By the time I got done with the 18 reps of thrusters  I couldn’t do it any more. I paced the floor trying to gather the oomph to do the burpees but didn’t have it in me.

So I bailed.

Walked outside after punching the door and sat in the sun around the corner until people finished, punishing myself and at the same time trying to settle down the demons in my head. It took a while, but eventually I was just there sitting and enjoying the sun.

Eventually I wandered back into the box to get my stuff… keys, wallet, glasses, phone, etc. And waited in the car for the rest of my family to finish.

But by that point I’d pretty much decided that this whole competition thing was not for me. It added another layer of pressure I didn’t need. It was no longer just about completing the workout. It was about living up to the standards set by those elite athletes the night before.

And that wasn’t cool.

I have become a crossfit convert not because of any outside factors, but because every day is a challenge for me. Some days are better than others, I’ll be the first to admit. Sometimes my body and brain don’t work together in any sort of synchronicity. But I have fun. And I try. And most days I succeed in some small way.

Today was not about succeeding. It was about comparing myself to those models of crossfit athleticism I’d seen the night before. Knowing that 160 reps of two of my least favorite movements were waiting for me. It was about knowing that a trainer would be watching every single rep to see if I held to the standard.

It was about the pressure. Not about the fun.

And that is no bueno.

So I am done with participating in measured events like the Crossfit Games and the Lurong Challenge. It’s not worth the aggravation. I’ll still do the workouts but I refuse to fall into this trap that I have to measure up to the rest of the crossfit community.

I don’t.

I have to measure up to my own expectations. My own goals. My challenges are purely of my own manufacture. And sure, I belong to a box and I want to succeed at doing these movements correctly so that a) I don’t hurt myself and b) I get some solid physical activity out of the workout. But I’m not there to see how I stack up against the world. I’m there to see how I stack up against myself.

Today I found myself lacking because my head was NOT in the right place. And it’s because I bought into the trap of competition.

Now that I know that, I refuse to fall into that trap again. More power to the rest of the athletes who can divorce themselves from the competition aspect or LIKE knowing how they stack up against the elites. But it’s not for me.

Sorry Crossfit Open, I think this is the last time I’m participating.

Is Crossfit Addictive?

Short answer: hell yes. At least I certainly seem to be these days.

yesLonger answer… Addiction is a strange thing. I’m no expert, but the definition of the word is “the fact or condition of being addicted to a particular substance, thing, or activity.” The term has a negative connotation in modern society, largely due to the addictive nature of harmful substances such as tobacco, narcotics, and other things.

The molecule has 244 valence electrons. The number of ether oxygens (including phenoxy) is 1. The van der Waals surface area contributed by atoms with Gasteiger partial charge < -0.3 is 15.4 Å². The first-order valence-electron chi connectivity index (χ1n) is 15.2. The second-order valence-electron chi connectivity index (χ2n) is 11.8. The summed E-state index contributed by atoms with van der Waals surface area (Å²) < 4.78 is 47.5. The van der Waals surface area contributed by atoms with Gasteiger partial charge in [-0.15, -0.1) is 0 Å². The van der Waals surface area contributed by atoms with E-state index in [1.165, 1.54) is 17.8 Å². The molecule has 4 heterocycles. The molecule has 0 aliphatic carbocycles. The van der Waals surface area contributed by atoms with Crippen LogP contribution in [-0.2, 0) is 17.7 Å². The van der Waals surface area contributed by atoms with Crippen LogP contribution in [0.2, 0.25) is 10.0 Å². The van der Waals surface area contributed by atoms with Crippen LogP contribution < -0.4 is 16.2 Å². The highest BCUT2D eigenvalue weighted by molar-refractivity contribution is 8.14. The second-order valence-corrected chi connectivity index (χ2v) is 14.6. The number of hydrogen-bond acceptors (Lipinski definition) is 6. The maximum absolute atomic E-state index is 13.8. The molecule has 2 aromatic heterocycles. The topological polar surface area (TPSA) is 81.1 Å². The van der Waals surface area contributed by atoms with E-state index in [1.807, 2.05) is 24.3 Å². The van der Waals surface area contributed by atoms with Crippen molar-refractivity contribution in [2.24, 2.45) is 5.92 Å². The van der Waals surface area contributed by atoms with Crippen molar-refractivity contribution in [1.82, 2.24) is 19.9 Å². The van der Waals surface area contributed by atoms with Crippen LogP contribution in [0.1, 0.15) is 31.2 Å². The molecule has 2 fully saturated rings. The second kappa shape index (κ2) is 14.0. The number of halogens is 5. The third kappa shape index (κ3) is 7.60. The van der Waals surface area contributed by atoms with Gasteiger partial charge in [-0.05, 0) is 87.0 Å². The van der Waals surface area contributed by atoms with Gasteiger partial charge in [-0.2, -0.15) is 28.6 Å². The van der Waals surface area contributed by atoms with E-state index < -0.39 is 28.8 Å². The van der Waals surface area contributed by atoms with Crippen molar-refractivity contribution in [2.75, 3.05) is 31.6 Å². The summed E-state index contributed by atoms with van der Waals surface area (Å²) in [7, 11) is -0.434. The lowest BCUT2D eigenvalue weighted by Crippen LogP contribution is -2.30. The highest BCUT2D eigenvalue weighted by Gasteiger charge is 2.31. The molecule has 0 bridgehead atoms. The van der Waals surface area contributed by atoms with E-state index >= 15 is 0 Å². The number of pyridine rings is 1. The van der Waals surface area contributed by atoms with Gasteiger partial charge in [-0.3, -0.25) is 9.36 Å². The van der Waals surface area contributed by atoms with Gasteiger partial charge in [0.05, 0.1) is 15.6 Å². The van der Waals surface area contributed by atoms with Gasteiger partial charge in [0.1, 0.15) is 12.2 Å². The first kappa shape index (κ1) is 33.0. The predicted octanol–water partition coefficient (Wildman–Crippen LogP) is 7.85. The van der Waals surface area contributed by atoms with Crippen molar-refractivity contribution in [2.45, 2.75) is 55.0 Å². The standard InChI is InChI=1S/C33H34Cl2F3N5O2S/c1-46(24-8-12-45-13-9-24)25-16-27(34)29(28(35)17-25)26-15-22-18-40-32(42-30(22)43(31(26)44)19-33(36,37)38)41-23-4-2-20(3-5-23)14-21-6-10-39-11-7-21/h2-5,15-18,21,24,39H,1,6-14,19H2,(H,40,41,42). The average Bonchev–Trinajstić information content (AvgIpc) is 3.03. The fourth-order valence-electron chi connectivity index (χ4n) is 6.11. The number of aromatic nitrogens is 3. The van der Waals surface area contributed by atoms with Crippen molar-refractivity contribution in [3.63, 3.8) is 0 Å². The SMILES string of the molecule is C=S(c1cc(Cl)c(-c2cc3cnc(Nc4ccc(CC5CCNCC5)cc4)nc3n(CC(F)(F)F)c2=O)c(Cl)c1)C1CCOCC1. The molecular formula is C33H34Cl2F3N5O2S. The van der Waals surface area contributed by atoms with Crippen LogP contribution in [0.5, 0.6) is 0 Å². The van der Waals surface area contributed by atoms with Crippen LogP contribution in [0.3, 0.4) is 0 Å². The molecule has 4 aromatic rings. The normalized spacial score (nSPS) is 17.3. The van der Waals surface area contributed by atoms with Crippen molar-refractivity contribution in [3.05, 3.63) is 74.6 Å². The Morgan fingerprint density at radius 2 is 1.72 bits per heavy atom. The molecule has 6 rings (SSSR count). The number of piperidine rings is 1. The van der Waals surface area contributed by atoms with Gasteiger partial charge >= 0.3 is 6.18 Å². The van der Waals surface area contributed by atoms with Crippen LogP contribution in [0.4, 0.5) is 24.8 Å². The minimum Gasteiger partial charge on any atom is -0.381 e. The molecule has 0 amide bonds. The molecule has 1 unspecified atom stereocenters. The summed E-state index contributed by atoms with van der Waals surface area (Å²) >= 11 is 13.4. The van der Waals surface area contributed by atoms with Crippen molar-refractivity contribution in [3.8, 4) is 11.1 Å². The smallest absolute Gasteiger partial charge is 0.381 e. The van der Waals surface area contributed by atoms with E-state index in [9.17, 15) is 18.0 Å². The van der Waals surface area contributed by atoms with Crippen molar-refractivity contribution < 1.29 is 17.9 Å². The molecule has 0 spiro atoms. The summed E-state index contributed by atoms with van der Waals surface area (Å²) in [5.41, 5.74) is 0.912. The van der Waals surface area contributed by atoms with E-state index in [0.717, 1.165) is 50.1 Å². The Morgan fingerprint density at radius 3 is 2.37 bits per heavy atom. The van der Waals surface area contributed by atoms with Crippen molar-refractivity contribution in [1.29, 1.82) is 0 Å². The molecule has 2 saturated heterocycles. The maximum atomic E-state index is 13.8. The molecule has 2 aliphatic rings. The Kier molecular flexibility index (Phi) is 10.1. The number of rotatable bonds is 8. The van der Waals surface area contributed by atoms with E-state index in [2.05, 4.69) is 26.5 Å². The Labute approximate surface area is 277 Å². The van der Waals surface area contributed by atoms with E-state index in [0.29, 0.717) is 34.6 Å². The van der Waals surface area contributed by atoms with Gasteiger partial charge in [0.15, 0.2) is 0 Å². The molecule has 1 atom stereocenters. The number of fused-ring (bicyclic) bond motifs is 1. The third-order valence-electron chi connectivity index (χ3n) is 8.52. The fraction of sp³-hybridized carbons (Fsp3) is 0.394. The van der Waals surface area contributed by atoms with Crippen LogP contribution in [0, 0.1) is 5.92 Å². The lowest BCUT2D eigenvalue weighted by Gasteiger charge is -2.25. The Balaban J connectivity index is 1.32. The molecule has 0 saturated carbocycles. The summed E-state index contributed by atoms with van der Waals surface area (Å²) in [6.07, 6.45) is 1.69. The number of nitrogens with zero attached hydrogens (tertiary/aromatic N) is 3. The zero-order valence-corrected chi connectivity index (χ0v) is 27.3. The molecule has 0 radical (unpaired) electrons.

“I can give X up at any time” is something I hear a lot from people addicted to cigarettes, for example. Can you really? Certain substances affect the brain and condition us for chemical dependency. Nicotine is one of those things. So is caffeine, though to less a destructive degree.

So where does crossfit fit in? Like running and other forms of exercise, I think crossfit activities release endorphin into the bloodstream, which gives us a bit of a “high” feeling.  We WOD, it creates a happy feeling, and we associate the happy feeling with whatever activity we’re doing. Voila – we’re addicted to crossfit.

Today we did a strength WOD with front squats. I improved my personal record (PR) by 35# over the last time I tried to find my one rep max (1RM). 185# in August 2013 to 220# in February 2014 is insane. And I’m flying high right now.

Not only am I addicted to the endorphin rush from crossfit, but apparently I’m addicted to trying to get better every workout – and discovering that I’ve done that amplifies the high.

If I’m going to be addicted to something, I suppose it’s good that it’s something healthy where I’m surrounded by others who are also trying to better themselves with the same addiction.

What do you think? Let me know in the comments!

One Year of Crossfit and a lot of Thank Yous

A year ago, in February 2013, I walked into Crossfit Continuum in Colorado Springs, CO to start something I had no idea that would change my life as profoundly as it has. My wife Evelyn had started a few months prior and I was honestly scared to start after seeing how sore she was in the beginning… but I went anyway.

I went through my two weeks of on-ramp weighing around 250. Just a few months prior, I weighed 262. So I’d already started making some positive changes. But let me tell you that crossfit was a shock to the system for an overweight 42 year old software developer who works from home sitting in front of the computer all day and usually plants his butt in front of the TV (or a book) all night. (By the way, I’m down to a solid 210 now!)

me-handstand-at-boxI could barely do a squat or push-up, let alone push a PVC pipe above my head in some kind of overhead position. I struggled with running and just keeping moving as much as anything else. I was tired, sore, and wondering what I had gotten myself into.